Along with stunning photos, the book also has helpful “care and training” basics, which, luckily, employ positive techniques, as well as amazing illustrations of canine anatomy and interesting dog-culture coverage of canine evolution, art, lore and history. An engrossing and entertaining book for the whole family to savor.

Culture: Reviews
Book Review: All that Ails You
Published by CreateSpace
All That Ails You

All that Ails You is narrated by Wrigley, a most attentive caregiver: emotionally attuned, good-natured, resilient—just what’s needed in an assisted-living facility. Sure, he’s a dog, but that’s a plus in an environment where it’s sometimes hard to remember that life was once joyful. As All that Ails You makes clear, dog power can be a perfect antidote to illness and loss.

Culture: Reviews
Book Review: Dogtripping
Published by St. Martins

Best known for his “Andy Carpenter” mystery series, Rosenfelt recounts a real-life adventure in this book, something those of us who fret over preparing for a weekend in the country with our dog will find truly daunting: moving 25 dogs across country, from California to Maine, in a caravan of RVs. With typical self-deprecating humor, Rosenfelt not only journals the move, he also shares how he and his wife got involved in rescue work, and the stories of some of the dogs they saved.

See our interview with author David Rosenfelt.

Culture: Reviews
Book Review: Weekends with Daisy
Published by Gallery Books/S&S

Suffering from canine deficit disorder, Sharron Luttrell signed up to be a NEADS/ Prison Pup Partnership co-caretaker, the person who familiarizes an assistance-dog-in-training with daily life on the “outside.” In doing so, she learns to let go and to plumb the depths of her own compassion for the benefit of others.

Culture: Reviews
Book Review: Following Atticus
Published by William Morrow

We review Tom Ryan's Following Atticus. Start with New Hampshire’s White Mountains, add a small dog and an overweight and out-of-shape reporter on a mission, and what do you get? A truly uplifting account of the adventure of a lifetime and a partnership built on mutual trust. A book of “life, growth and redemption.”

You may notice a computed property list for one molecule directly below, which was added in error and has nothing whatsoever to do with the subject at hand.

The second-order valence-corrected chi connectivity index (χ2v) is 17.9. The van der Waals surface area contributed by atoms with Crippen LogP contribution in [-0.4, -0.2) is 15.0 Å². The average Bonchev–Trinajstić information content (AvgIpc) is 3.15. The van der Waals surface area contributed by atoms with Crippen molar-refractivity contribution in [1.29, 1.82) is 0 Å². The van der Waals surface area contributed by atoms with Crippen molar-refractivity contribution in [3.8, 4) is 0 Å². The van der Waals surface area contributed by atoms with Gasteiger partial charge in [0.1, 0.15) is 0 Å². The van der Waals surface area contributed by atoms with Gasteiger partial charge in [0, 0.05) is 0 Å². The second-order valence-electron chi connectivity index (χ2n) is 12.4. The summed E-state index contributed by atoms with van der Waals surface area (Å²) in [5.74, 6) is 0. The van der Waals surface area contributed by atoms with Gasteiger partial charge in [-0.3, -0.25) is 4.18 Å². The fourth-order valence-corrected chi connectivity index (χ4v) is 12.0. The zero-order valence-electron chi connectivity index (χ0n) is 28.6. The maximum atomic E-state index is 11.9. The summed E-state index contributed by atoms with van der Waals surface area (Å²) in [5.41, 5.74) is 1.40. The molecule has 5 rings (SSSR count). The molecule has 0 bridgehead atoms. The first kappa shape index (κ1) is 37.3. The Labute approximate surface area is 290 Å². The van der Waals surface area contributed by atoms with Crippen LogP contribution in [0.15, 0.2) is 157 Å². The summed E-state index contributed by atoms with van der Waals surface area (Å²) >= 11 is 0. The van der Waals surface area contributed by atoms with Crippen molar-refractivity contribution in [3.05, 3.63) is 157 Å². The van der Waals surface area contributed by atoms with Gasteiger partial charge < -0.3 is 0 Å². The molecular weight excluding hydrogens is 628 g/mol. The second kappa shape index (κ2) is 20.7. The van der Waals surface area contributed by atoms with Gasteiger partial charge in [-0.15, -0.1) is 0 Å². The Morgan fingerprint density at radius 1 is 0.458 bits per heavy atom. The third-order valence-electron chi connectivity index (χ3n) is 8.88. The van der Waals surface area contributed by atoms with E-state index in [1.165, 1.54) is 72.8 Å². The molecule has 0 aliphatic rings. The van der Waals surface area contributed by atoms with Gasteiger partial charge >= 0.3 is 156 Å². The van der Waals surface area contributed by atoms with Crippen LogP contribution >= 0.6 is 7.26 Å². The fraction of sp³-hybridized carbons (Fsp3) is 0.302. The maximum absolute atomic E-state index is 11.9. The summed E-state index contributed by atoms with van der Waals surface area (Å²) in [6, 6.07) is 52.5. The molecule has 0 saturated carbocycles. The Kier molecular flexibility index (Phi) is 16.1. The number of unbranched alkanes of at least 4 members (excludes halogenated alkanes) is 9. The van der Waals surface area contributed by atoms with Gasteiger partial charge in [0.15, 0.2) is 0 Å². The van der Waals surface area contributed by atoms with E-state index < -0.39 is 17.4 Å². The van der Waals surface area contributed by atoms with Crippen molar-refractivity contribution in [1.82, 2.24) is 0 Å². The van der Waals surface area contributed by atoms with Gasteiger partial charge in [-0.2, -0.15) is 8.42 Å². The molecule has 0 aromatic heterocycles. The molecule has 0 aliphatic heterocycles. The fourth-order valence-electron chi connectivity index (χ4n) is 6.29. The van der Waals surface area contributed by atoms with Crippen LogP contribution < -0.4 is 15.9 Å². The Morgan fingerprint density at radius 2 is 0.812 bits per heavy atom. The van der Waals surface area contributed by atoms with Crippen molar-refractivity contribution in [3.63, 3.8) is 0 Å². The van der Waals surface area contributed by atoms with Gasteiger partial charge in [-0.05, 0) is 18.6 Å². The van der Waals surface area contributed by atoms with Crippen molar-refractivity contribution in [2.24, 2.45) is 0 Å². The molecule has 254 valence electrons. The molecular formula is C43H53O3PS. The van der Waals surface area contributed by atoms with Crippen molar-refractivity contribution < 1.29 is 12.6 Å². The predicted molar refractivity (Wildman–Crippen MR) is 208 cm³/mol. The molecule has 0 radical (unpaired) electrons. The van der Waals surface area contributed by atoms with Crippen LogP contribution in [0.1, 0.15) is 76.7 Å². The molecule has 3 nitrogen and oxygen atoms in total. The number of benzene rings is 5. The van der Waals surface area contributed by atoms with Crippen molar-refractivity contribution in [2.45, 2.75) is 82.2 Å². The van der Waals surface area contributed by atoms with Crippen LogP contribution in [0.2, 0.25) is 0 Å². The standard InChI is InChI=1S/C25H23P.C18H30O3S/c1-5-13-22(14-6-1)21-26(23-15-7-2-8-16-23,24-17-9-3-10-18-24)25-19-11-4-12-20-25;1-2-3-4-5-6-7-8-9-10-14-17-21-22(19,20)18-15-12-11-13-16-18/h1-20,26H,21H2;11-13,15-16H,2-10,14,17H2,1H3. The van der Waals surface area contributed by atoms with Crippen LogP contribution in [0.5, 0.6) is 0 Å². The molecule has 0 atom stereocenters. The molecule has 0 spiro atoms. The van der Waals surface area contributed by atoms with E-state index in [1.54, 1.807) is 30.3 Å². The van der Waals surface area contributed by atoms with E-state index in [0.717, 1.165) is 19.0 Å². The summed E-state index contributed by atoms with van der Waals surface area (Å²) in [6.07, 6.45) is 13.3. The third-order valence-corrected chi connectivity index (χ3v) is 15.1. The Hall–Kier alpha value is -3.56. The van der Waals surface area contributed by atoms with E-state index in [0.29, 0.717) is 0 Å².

Culture: Reviews
Book Review: Short Leash
Published by Michigan State U Press
Short Leash Book Review

In Short Leash: A Memoir of Dog Walking and Deliverance, Pema Chodron has said that the best way to deal with fear is to lean into it, diffusing its effect by letting it inform you and staying present. Suffering the aftereffects of traumatizing attacks, Gary and her dog Barney leaned into their fears and in doing so, freed themselves from them. An inspiring and uncompromisingly honest story.

Culture: Reviews
Book Review: Ask Bob
Published by Henry Holt
Ask Bob

Before there were dog “love” stories, there was the irresistible The Cat Who Went to Paris. Peter Gethers is back with a charming novel about Bob, the type of vet we’d all love to have. There is also a cast of lovable and amusing characters, including a romantic interest who was a little too unyielding for my liking. The animals, both patients and those who are part of Bob’s family, are well drawn, and observations such as “Pet weight is one of the most delicious feelings in the whole world … it is like an extraordinary security blanket,” make Ask Bob a gem of a book.

Culture: Reviews
Book Review: How Dogs Love Us
Exploring Smart Dogs

Gregory Berns, a neuroscientist at Emory University who uses functional MRIs to measure activity in the human brain, had long been a dog-lover, so when his family adopted Callie, a hyperactive Terrier mix, he naturally started to wonder what she might be thinking. This led him to consider how he might apply techniques used in his studies of the human brain to dogs. In the fascinating book How Dogs Love Us, he recounts the methods his team employed, and how their pet dogs made these groundbreaking studies possible.

Training the dogs to maintain a sharp and steady focus as well as enjoy themselves while undergoing this testing was key. An MRI machine requires the subject to remain perfectly still in a tightly enclosed space while being subjected to loud thumping sounds. Luckily, Berns found the perfect training partner in Mark Spivak, who was confident that positive reinforcement and clicker training could shape the dogs’ behavior so that they would freely and voluntarily maintain the required position. As it turned out, Spivak was right. Initial findings showed evidence that dogs empathize with humans and have a theory of mind, and, by extension, that the idea that you must be your dog’s pack leader is a mistake. As Berns notes, “Callie was a sentient being who understood, at some level, what I was thinking and reciprocated by communicating her thoughts within her behavioral repertoire.”

There’s much to learn in this engrossing read.